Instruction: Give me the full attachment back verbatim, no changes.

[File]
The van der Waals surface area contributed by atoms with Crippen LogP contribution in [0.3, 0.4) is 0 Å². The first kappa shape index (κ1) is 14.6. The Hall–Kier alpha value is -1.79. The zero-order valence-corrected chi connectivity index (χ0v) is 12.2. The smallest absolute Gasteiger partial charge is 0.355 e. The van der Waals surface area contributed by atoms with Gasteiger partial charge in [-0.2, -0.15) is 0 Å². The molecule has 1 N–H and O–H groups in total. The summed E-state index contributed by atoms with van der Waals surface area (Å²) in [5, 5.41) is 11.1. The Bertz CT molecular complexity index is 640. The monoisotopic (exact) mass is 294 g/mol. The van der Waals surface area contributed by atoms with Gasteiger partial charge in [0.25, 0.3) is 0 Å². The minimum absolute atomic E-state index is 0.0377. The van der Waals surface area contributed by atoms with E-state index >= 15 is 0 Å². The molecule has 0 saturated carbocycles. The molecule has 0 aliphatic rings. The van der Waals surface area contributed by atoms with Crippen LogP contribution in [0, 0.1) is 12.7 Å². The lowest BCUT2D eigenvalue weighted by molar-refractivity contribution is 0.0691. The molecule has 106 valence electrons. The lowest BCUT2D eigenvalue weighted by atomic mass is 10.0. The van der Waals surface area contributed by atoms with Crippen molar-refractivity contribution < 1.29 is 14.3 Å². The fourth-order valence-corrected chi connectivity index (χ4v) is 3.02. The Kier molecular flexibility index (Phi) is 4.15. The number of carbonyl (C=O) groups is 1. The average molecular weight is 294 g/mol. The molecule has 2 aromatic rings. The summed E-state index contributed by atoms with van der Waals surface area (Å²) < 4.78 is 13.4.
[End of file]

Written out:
The van der Waals surface area contributed by atoms with Crippen LogP contribution in [0.3, 0.4) is 0 Å². The first kappa shape index (κ1) is 14.6. The Hall–Kier alpha value is -1.79. The zero-order valence-corrected chi connectivity index (χ0v) is 12.2. The smallest absolute Gasteiger partial charge is 0.355 e. The van der Waals surface area contributed by atoms with Gasteiger partial charge in [-0.2, -0.15) is 0 Å². The molecule has 1 N–H and O–H groups in total. The summed E-state index contributed by atoms with van der Waals surface area (Å²) in [5, 5.41) is 11.1. The Bertz CT molecular complexity index is 640. The monoisotopic (exact) mass is 294 g/mol. The van der Waals surface area contributed by atoms with Gasteiger partial charge in [0.25, 0.3) is 0 Å². The minimum absolute atomic E-state index is 0.0377. The van der Waals surface area contributed by atoms with E-state index >= 15 is 0 Å². The molecule has 0 saturated carbocycles. The molecule has 0 aliphatic rings. The van der Waals surface area contributed by atoms with Crippen LogP contribution in [0, 0.1) is 12.7 Å². The lowest BCUT2D eigenvalue weighted by molar-refractivity contribution is 0.0691. The molecule has 106 valence electrons. The lowest BCUT2D eigenvalue weighted by atomic mass is 10.0. The van der Waals surface area contributed by atoms with Crippen molar-refractivity contribution < 1.29 is 14.3 Å². The fourth-order valence-corrected chi connectivity index (χ4v) is 3.02. The Kier molecular flexibility index (Phi) is 4.15. The number of carbonyl (C=O) groups is 1. The average molecular weight is 294 g/mol. The molecule has 2 aromatic rings. The summed E-state index contributed by atoms with van der Waals surface area (Å²) < 4.78 is 13.4.